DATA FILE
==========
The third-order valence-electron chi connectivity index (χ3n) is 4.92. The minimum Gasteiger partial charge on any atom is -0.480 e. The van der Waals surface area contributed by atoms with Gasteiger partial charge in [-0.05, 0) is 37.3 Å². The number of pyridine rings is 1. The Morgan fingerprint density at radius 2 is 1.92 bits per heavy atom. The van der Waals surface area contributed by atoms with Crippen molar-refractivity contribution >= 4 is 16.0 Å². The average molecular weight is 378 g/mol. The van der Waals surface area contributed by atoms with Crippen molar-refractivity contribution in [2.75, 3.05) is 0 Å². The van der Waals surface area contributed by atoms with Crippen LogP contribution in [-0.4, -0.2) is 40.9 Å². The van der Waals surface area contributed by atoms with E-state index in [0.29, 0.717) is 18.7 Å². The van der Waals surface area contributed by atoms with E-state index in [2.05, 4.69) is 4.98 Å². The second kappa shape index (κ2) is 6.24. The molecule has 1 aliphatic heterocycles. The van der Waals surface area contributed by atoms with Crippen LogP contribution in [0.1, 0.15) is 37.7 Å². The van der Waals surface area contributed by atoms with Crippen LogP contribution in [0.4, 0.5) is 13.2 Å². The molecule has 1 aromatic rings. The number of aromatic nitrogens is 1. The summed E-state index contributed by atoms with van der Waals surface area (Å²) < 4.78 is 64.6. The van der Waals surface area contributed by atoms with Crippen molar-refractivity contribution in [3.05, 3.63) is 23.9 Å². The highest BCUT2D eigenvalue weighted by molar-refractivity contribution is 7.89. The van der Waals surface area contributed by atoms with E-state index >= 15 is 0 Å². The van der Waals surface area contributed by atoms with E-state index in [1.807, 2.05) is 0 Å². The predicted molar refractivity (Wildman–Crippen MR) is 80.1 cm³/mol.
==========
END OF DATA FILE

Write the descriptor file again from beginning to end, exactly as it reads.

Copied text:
The third-order valence-electron chi connectivity index (χ3n) is 4.92. The minimum Gasteiger partial charge on any atom is -0.480 e. The van der Waals surface area contributed by atoms with Gasteiger partial charge in [-0.05, 0) is 37.3 Å². The number of pyridine rings is 1. The Morgan fingerprint density at radius 2 is 1.92 bits per heavy atom. The van der Waals surface area contributed by atoms with Crippen molar-refractivity contribution >= 4 is 16.0 Å². The average molecular weight is 378 g/mol. The van der Waals surface area contributed by atoms with Crippen molar-refractivity contribution in [2.75, 3.05) is 0 Å². The van der Waals surface area contributed by atoms with Crippen LogP contribution in [-0.4, -0.2) is 40.9 Å². The van der Waals surface area contributed by atoms with E-state index in [0.29, 0.717) is 18.7 Å². The van der Waals surface area contributed by atoms with E-state index in [2.05, 4.69) is 4.98 Å². The second kappa shape index (κ2) is 6.24. The molecule has 1 aliphatic heterocycles. The van der Waals surface area contributed by atoms with Crippen LogP contribution in [0.1, 0.15) is 37.7 Å². The van der Waals surface area contributed by atoms with Crippen LogP contribution in [0.4, 0.5) is 13.2 Å². The molecule has 1 aromatic rings. The number of aromatic nitrogens is 1. The summed E-state index contributed by atoms with van der Waals surface area (Å²) < 4.78 is 64.6. The van der Waals surface area contributed by atoms with Crippen molar-refractivity contribution in [3.05, 3.63) is 23.9 Å². The highest BCUT2D eigenvalue weighted by molar-refractivity contribution is 7.89. The van der Waals surface area contributed by atoms with E-state index >= 15 is 0 Å². The van der Waals surface area contributed by atoms with E-state index in [1.807, 2.05) is 0 Å². The predicted molar refractivity (Wildman–Crippen MR) is 80.1 cm³/mol.